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Are small firms targeting the right changes from the 2024 Budget?

Tax cuts are high up on the small-business wish list when its comes to the 2024 Budget. This is hardly surprising given the pressure on cashflow, but is there other reform that firms should be pushing for?

What 2024 Budget reforms are small businesses targeting?

Will this be the last Tory budget for a decade? Small business owners probably don’t care – what they are focused on is the possibility of tax cuts and costs relief that will ease the burden on their resources and profit margins.

Tax-cut targets for small firms include increases in the Employers Allowance, from £5,000 to £6,500, and the VAT threshold, from £85,000 to £100,000. Several small businesses groups are lobbying for these changes, arguing that they would give firms more room for growth. And then there are calls to reform business rates – a regular plea at Budget time.

Away from tax cuts, the ability to address labour shortages is another key issue for small businesses, with calls to introduce tax credits for firms training workers and to reform the 2017 Apprenticeship Levy, which is widely considered to be failing to deliver on its original mandate. Also, once again, making childcare more affordable is another main ask.

In addition, groups are calling for more incentives to switch to net zero, underlining the cost-related issues that small firms are having with regard to sustainability-led development and the adoption of greener practices and policies.

Businesses are also asking for a reduction in compliance costs, as means to reduce pressure on cashflow and free up capital for investment, and for a new tax-free shopping scheme to drive tourist spending in the retail and restaurant sectors.

What is missing from small firms Budget 2024 lobbying?

The make-up of the small-business Budget wish list leaves little doubt as to the pain points afflicting the sector, but given this focus, are firms missing something?

The continued retreat of traditional banks from business lending raises questions about the access to finance firms need to help them take advantage of any benefits from the Budget, in particular in relation to funding new growth.

Following on from the news that 65% more SMEs are experiencing difficulty in accessing finance from high-street banks, a report has revealed that 140,000 SMEs had their accounts closed by high-street banks in 2023. This growing pressure on small firms comes at the worst possible time.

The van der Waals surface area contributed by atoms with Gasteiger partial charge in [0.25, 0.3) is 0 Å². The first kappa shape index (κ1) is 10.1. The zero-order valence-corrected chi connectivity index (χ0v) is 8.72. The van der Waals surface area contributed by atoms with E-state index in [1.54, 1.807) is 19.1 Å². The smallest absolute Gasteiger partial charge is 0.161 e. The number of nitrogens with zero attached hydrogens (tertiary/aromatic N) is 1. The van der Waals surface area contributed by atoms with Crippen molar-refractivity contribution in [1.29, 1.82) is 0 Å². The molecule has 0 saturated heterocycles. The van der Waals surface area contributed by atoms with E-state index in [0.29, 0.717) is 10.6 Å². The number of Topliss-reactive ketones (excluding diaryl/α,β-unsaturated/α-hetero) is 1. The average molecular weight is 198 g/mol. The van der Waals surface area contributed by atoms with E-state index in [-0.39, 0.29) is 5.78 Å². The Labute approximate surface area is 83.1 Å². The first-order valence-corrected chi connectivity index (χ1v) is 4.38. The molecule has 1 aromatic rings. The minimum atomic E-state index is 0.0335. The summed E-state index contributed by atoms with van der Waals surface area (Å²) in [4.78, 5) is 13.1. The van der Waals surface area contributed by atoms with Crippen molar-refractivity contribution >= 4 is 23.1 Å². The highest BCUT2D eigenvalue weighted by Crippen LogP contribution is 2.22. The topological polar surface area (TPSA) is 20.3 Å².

As such, should small businesses be asking the Chancellor to do more to address access-to-finance issues, including further promoting alternative finance services?

Services such as invoice finance, asset finance and peer-to-peer lending are proving a vital source of capital for small businesses in the current funding climate. These alternative finance facilities, which offer a more easily accessible, affordable and personalised approach to lending, are helping small businesses survive and target recovery, stability and growth.

This profile has helped cement the reputation of alternative finance in the business sector, with a new 2024 study showing that more and more SMEs are turning to alternative lenders to access larger-scale finance packages.

Small firm finance options: 2024 Budget and beyond?

The list of small business sector wishes for the 2024 Budget makes for interesting reading. It is hardly surprising to see them pushing hardest for measures that ease the pressure on cashflow and give them the room to better target growth goals.

And it is for this reason that lobbying should also include steps to ensure that firms can access the finance they need to grow, in particular with traditional lenders proving increasing reticent in this respect. In this area, action should include calls for further raising awareness of all the finance options available, including the services of alternative lenders.

To find out more about A&T Business Associates services, contact Tony Hedger on 01903 602211 or tony.hedger@atbusinessassociates.co.uk.

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